The Attachment Theory was first formulated by the British psychiatrist John Bowlby when he was studying the behavior of young children who were separated from their parents. Bowlby often collaborated with an American-Canadian developmental psychologist Mary Ainsworth who helped him in developing the theory. Attachment Theory is a concept that describes emotional bonds between people, especially between an infant child and a caregiver, and suggests that this bond has lasting effects on the child’s emotional and behavioral development. The key assumptions of the theory are that attachment is an evolutionary mechanism needed for survival; that it forms through regular and repeated interactions with a caregiver and there is no inherent preference; and that the attachment tendencies are primarily developed in the first few years of a child’s life (Howe, 2012). Some of the characteristics of attachment are the need for comfort and safety, the desire to be in the proximity of the caregiver, and the distress that occurs when separated from the attachment figure (Cherry, 2017).
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There are considered to be four types of attachment. Secure type is when a child knows that they will be comforted in the case of any distress and can express their need for comfort directly and positively. Securely attached children generally have a high self-esteem, trust others, and can have healthy relationships later in life. When caregivers reject or dismiss the displays of attachment, children might develop the avoidant type of attachment. Avoidant children do not communicate well and mask their distress, in order to keep the caregiver in proximity. The fear of rejection might be taken into adulthood, and avoidant individuals tend to be untrusting and emotionally distant. Ambivalent type occurs when the response to the attachment displays is inconsistent. Ambivalent children tend to exaggerate their distress and carry the emotional imbalance into adulthood, which increases the risk of mental health issues. When the cause of a child’s distress is the caregiver themselves, because they are abusive or neglectful, a child develops the disorganized type of attachment. That type will most likely lead to some behavioral and mental health problems (Howe, 2012).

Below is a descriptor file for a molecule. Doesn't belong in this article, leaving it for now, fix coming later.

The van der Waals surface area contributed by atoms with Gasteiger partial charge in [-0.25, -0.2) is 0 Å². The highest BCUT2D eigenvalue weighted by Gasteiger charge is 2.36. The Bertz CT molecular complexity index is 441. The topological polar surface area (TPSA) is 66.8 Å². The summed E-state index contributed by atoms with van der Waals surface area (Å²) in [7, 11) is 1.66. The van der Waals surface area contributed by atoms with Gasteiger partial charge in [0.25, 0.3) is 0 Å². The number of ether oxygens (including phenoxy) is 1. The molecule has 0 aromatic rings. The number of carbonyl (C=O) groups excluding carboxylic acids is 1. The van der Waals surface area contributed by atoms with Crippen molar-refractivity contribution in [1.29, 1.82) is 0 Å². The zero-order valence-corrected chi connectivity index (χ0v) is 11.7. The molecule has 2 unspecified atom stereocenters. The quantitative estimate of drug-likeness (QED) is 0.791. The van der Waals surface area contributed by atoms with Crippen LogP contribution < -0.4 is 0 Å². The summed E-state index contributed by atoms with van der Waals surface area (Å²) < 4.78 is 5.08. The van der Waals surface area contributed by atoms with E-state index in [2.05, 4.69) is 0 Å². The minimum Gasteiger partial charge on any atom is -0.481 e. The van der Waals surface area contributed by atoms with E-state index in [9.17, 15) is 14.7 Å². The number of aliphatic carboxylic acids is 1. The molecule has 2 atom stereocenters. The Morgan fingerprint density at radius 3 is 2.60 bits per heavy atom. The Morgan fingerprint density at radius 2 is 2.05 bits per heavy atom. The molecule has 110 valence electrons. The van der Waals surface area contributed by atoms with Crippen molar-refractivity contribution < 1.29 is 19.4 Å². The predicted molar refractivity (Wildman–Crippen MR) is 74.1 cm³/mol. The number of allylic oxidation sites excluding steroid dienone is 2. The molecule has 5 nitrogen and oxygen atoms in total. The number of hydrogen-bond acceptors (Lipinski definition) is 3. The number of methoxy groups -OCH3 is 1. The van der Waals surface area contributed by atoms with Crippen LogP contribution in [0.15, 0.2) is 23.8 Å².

The Adult Attachment Scale (AAS) was developed based on the works of Cindy Hazan and Phillip Shaver, as well as the works of Marc Levy and Keith Davis. The scale is used to measure adult attachment. It can be used as an instrument for psychosomatic researchers. Some studies were conducted to provide evidence for the scale. The AAS has high reliability and validity as a measure of attachment (Ravitz, Maunder, Hunter, Sthankiya, & Lancee, 2010).
The Patient Health Questionnaire (PHQ-9) was developed by doctors Robert L. Spitzer, Janet B. W. Williams, and Kurt Kroenke. It is used as a diagnostic, monitoring, and measuring tool for depression. The PHQ-9 is appropriate for clinical use and is evidence based. Studies prove reliability and validity of the PHQ-9 (Kocalevent, Hinz, & Brähler, 2013). It should be used often enough to track improvement or regression of the patient’s condition.
The Adult Attachment Interview (AAI) is used to assess attachment in adults through childhood memories that might indicate a person’s parenting style. It is appropriate for family therapists and developmental psychologists. The interview includes questions like “Which parent did you feel closest to and why?”, “When you were upset as a child what would you do?”, “What is the first time you remember being separated from your parents?”, “Did you ever feel rejected as a young child?” (James, 2010). A special training course is required to learn how to properly administer and score the AAI. The effectiveness of the AAI is evidence based as it is attested in research. Studies provide supporting evidence for reliability and validity of the AAI.